Among the entire spectrum of self-expanding THVs, the ACURATE neo aortic bioprosthesis (Symetis SA/Boston Scientific, Ecublens, Switzerland) is walking a different path. This prosthesis has a unique design: it includes a porcine pericardium valve sewed on a nitinol stent that comprises, from the top to the bottom, 3 stabilization arches for the axial alignment, an upper crown for capping aortic annulus, and a lower crown covered both externally and internally by a porcine pericardium layer. The ACURATE neo is not recapturable, has no external cuff or skirt, and is still implanted through a relatively large-profile (18-F compatible) delivery system. Looking at these characteristics, one may think that this device cannot even aim to compete with the latest self-expanding THVs currently available in clinical practice. Here lies the paradox! The 1-year results of the SAVI-TF (Symetis ACURATE neo Valve Implantation Using TransFemoral Access) registry (4), available in this issue of JACC: Cardiovascular Interventions, are the most classic testimony that medicine is not a perfect equation. Briefly, the SAVI-TF registry is a well-conducted prospective, multicenter registry that enrolled 1,000 “real-world” high- or intermediate-risk patients (patients’ mean age 81.1 ± 5.2 years; mean Society of Thoracic Surgeons score 6.0 ± 5.6%) at 25 European centers. Thirty-day results already showed promising outcomes with very low mortality (1.4%), disabling stroke (1.2%), and pacemaker (8.3%) rates (5). Kim et al. (4) have reported the 1-year outcomes: all-cause mortality and disabling stroke rates remained very low (8.0% and 2.3%, respectively), and quite in line with those reported with other new-generation THVs in real-world registries. Reintervention (3 valve-in-valve and 2 surgical aortic valve replacements) was required in 5 patients (0.5%). It must be said that the authors provided the cause of THV failure for 2 of these cases (1 endocarditis and 1 THV migration), while the underling mechanisms of aortic regurgitation reported in the other 3 patients were not specified. However, valve performance was excellent, with very low residual aortic valve gradient and large effective orifice areas, likely reflecting the supra-annular design of the prosthesis. The incidence of more than mild paravalvular leak (PVL) at 1 year was also very low (3.6%) (4). Interestingly, the authors found that patients who underwent post-dilatation (clear indicator of more calcific native valve) had significantly higher rates of PVL (5.8% vs. 1.8%) (4). This finding seems to feed a practice-based perception of several operators, that in highly calcified aortic valves the ACURATE neo, while remaining extremely safe and quite effective, probably guarantees performances that are slightly inferior in terms of PVL. The low radial force exerted by the lower crown of the frame gives a technical background to this hypothesis (5). On the contrary, low calcified aortic valves look the perfect environment for the ACURATE neo, also demonstrated by the absence of moderate or severe PVL in patients with mild aortic valve calcifications included in the SAVI-TF registry.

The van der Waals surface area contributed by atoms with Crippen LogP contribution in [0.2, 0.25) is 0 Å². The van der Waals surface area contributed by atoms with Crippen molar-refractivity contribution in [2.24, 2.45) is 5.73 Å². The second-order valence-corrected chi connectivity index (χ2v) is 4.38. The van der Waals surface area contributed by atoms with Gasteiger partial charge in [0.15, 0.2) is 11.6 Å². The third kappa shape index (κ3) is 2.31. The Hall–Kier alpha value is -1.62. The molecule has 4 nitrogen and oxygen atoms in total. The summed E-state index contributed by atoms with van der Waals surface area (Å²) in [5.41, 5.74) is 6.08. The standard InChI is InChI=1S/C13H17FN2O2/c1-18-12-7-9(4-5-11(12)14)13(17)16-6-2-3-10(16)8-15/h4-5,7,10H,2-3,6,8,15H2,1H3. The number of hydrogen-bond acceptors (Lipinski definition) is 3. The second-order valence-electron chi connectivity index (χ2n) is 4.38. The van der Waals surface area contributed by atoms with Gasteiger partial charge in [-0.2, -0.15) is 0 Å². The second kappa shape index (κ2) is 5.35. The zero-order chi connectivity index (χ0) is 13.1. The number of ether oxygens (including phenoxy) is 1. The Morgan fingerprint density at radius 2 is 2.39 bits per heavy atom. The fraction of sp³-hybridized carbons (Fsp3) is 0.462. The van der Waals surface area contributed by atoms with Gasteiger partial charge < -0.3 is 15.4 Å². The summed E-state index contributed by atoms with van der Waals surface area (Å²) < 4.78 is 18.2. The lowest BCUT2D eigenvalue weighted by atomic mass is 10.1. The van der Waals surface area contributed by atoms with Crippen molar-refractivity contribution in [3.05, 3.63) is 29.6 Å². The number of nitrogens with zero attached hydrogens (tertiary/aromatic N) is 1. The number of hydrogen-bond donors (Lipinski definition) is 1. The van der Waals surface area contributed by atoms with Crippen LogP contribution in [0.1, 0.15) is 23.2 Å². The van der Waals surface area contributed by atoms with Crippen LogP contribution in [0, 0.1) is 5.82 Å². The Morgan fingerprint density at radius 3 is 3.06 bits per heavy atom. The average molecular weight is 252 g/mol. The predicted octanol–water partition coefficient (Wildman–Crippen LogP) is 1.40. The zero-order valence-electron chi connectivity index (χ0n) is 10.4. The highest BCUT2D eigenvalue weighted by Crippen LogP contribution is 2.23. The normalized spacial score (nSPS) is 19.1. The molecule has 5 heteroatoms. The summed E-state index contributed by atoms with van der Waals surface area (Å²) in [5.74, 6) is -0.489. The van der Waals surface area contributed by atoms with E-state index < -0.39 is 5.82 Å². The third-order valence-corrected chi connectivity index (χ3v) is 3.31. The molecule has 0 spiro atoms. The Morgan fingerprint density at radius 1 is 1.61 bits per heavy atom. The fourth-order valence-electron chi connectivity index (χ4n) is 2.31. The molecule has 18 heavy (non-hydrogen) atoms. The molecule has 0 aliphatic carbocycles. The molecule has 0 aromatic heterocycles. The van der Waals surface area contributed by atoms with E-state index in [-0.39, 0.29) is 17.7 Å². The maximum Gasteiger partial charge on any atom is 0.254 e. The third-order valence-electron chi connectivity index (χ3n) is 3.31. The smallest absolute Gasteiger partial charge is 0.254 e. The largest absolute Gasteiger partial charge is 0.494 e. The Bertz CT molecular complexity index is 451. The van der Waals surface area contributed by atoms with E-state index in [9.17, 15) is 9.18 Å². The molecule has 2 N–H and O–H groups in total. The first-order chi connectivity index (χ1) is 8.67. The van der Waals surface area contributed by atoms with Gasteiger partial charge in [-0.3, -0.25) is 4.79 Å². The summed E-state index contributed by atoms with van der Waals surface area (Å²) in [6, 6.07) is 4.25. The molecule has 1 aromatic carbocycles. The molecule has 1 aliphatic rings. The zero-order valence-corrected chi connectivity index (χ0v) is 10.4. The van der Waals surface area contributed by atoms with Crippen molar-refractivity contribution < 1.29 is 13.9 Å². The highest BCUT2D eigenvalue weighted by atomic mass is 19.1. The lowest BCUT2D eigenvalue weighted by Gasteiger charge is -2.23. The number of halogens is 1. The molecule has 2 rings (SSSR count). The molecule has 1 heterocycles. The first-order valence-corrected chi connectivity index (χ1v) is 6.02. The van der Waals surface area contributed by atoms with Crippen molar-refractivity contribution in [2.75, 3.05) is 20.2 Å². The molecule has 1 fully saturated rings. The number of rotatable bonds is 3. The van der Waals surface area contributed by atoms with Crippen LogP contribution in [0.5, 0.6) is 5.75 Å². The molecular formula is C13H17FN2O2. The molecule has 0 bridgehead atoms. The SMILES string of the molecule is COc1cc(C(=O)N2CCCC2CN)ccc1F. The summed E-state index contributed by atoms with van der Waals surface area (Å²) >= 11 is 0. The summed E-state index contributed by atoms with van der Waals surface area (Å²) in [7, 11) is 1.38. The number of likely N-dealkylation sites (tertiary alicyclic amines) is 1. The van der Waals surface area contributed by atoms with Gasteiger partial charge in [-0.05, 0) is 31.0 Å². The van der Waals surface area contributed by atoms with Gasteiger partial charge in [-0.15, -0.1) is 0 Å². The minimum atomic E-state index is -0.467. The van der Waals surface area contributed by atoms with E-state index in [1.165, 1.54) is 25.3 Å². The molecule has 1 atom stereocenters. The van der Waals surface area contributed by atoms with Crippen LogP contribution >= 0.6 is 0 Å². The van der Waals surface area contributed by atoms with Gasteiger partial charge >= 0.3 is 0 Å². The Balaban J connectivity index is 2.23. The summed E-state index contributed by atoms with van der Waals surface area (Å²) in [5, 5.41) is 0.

Finally, permanent pacemaker implantation was required in only 9.9% of patients (4); this rate has been hardly reported with the previous and current generation self-expanding THVs (3), and it is also likely related to the low radial force of the frame (6).